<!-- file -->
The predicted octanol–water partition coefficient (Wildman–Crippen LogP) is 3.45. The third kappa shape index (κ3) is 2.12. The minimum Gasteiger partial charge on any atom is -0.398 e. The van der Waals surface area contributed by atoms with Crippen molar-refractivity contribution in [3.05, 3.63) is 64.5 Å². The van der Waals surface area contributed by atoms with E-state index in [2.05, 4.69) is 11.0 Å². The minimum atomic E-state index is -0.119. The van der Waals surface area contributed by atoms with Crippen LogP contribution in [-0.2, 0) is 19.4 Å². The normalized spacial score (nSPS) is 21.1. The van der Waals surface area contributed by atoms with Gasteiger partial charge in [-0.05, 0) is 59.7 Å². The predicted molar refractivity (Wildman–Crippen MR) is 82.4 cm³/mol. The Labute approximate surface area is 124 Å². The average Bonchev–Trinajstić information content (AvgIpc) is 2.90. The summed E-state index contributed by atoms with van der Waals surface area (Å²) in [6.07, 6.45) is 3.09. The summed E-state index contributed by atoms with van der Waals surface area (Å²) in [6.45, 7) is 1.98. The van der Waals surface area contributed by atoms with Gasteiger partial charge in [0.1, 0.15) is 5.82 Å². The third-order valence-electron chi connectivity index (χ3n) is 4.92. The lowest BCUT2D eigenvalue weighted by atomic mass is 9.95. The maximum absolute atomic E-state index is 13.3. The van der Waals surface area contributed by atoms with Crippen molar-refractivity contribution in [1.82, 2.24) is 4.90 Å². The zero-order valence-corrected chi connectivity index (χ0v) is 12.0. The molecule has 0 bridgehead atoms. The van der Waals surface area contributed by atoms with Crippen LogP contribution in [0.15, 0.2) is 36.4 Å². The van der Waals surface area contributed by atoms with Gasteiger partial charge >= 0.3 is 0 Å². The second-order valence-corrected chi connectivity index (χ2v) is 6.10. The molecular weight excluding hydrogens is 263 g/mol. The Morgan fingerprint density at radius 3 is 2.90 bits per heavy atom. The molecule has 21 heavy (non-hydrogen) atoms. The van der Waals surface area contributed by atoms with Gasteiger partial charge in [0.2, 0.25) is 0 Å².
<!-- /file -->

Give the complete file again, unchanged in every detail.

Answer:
The predicted octanol–water partition coefficient (Wildman–Crippen LogP) is 3.45. The third kappa shape index (κ3) is 2.12. The minimum Gasteiger partial charge on any atom is -0.398 e. The van der Waals surface area contributed by atoms with Crippen molar-refractivity contribution in [3.05, 3.63) is 64.5 Å². The van der Waals surface area contributed by atoms with E-state index in [2.05, 4.69) is 11.0 Å². The minimum atomic E-state index is -0.119. The van der Waals surface area contributed by atoms with Crippen LogP contribution in [-0.2, 0) is 19.4 Å². The normalized spacial score (nSPS) is 21.1. The van der Waals surface area contributed by atoms with Gasteiger partial charge in [-0.05, 0) is 59.7 Å². The predicted molar refractivity (Wildman–Crippen MR) is 82.4 cm³/mol. The Labute approximate surface area is 124 Å². The average Bonchev–Trinajstić information content (AvgIpc) is 2.90. The summed E-state index contributed by atoms with van der Waals surface area (Å²) in [6.07, 6.45) is 3.09. The summed E-state index contributed by atoms with van der Waals surface area (Å²) in [6.45, 7) is 1.98. The van der Waals surface area contributed by atoms with Gasteiger partial charge in [0.1, 0.15) is 5.82 Å². The third-order valence-electron chi connectivity index (χ3n) is 4.92. The lowest BCUT2D eigenvalue weighted by atomic mass is 9.95. The maximum absolute atomic E-state index is 13.3. The van der Waals surface area contributed by atoms with Crippen molar-refractivity contribution in [1.82, 2.24) is 4.90 Å². The zero-order valence-corrected chi connectivity index (χ0v) is 12.0. The molecule has 0 bridgehead atoms. The van der Waals surface area contributed by atoms with Crippen LogP contribution in [0.15, 0.2) is 36.4 Å². The van der Waals surface area contributed by atoms with Gasteiger partial charge >= 0.3 is 0 Å². The second-order valence-corrected chi connectivity index (χ2v) is 6.10. The molecular weight excluding hydrogens is 263 g/mol. The Morgan fingerprint density at radius 3 is 2.90 bits per heavy atom. The molecule has 21 heavy (non-hydrogen) atoms. The van der Waals surface area contributed by atoms with Gasteiger partial charge in [0.2, 0.25) is 0 Å².